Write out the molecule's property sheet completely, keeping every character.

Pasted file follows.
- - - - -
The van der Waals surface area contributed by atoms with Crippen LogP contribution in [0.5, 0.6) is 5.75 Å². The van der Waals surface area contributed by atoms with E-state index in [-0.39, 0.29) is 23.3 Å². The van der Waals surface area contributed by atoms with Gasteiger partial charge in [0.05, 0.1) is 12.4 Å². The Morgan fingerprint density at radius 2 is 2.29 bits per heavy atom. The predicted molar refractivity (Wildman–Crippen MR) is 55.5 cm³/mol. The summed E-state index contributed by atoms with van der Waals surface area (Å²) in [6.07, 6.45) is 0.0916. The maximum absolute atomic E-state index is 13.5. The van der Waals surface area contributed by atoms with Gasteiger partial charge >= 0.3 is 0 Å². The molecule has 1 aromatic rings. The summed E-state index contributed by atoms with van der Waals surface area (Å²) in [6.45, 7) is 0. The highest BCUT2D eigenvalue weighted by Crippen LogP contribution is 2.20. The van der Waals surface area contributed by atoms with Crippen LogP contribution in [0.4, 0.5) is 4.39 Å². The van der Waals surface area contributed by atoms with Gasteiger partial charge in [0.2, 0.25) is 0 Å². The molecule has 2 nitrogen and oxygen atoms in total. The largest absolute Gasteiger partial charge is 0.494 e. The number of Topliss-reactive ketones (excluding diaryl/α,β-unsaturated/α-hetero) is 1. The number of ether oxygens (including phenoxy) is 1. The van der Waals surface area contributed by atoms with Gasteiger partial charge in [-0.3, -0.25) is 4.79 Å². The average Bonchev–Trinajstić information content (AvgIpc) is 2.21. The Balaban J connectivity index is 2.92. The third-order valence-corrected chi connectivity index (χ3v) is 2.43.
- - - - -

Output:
The van der Waals surface area contributed by atoms with Crippen LogP contribution in [0.5, 0.6) is 5.75 Å². The van der Waals surface area contributed by atoms with E-state index in [-0.39, 0.29) is 23.3 Å². The van der Waals surface area contributed by atoms with Gasteiger partial charge in [0.05, 0.1) is 12.4 Å². The Morgan fingerprint density at radius 2 is 2.29 bits per heavy atom. The predicted molar refractivity (Wildman–Crippen MR) is 55.5 cm³/mol. The summed E-state index contributed by atoms with van der Waals surface area (Å²) in [6.07, 6.45) is 0.0916. The maximum absolute atomic E-state index is 13.5. The van der Waals surface area contributed by atoms with Gasteiger partial charge >= 0.3 is 0 Å². The molecule has 1 aromatic rings. The summed E-state index contributed by atoms with van der Waals surface area (Å²) in [6.45, 7) is 0. The highest BCUT2D eigenvalue weighted by Crippen LogP contribution is 2.20. The van der Waals surface area contributed by atoms with Crippen LogP contribution in [0.4, 0.5) is 4.39 Å². The van der Waals surface area contributed by atoms with Gasteiger partial charge in [0.2, 0.25) is 0 Å². The molecule has 2 nitrogen and oxygen atoms in total. The largest absolute Gasteiger partial charge is 0.494 e. The number of Topliss-reactive ketones (excluding diaryl/α,β-unsaturated/α-hetero) is 1. The number of ether oxygens (including phenoxy) is 1. The van der Waals surface area contributed by atoms with Gasteiger partial charge in [-0.3, -0.25) is 4.79 Å². The average Bonchev–Trinajstić information content (AvgIpc) is 2.21. The Balaban J connectivity index is 2.92. The third-order valence-corrected chi connectivity index (χ3v) is 2.43.